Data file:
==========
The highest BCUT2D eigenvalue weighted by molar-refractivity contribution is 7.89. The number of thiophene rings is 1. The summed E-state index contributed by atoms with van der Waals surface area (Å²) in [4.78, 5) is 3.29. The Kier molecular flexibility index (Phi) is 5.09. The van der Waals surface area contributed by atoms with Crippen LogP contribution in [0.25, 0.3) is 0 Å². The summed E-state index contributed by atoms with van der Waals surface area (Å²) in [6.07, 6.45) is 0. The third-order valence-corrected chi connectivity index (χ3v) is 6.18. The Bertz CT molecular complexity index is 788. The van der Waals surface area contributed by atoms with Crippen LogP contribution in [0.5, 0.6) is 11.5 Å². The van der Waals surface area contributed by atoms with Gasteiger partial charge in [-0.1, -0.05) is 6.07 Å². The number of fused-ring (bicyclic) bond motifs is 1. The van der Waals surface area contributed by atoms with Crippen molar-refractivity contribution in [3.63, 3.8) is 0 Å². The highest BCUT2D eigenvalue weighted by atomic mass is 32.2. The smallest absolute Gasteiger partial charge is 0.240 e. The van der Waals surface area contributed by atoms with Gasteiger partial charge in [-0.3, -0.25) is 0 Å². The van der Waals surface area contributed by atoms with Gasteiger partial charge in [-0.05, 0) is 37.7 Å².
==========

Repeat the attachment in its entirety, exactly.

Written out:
The highest BCUT2D eigenvalue weighted by molar-refractivity contribution is 7.89. The number of thiophene rings is 1. The summed E-state index contributed by atoms with van der Waals surface area (Å²) in [4.78, 5) is 3.29. The Kier molecular flexibility index (Phi) is 5.09. The van der Waals surface area contributed by atoms with Crippen LogP contribution in [0.25, 0.3) is 0 Å². The summed E-state index contributed by atoms with van der Waals surface area (Å²) in [6.07, 6.45) is 0. The third-order valence-corrected chi connectivity index (χ3v) is 6.18. The Bertz CT molecular complexity index is 788. The van der Waals surface area contributed by atoms with Crippen LogP contribution in [0.5, 0.6) is 11.5 Å². The van der Waals surface area contributed by atoms with Gasteiger partial charge in [-0.1, -0.05) is 6.07 Å². The number of fused-ring (bicyclic) bond motifs is 1. The van der Waals surface area contributed by atoms with Crippen molar-refractivity contribution in [3.63, 3.8) is 0 Å². The highest BCUT2D eigenvalue weighted by atomic mass is 32.2. The smallest absolute Gasteiger partial charge is 0.240 e. The van der Waals surface area contributed by atoms with Gasteiger partial charge in [-0.3, -0.25) is 0 Å². The van der Waals surface area contributed by atoms with Gasteiger partial charge in [-0.05, 0) is 37.7 Å².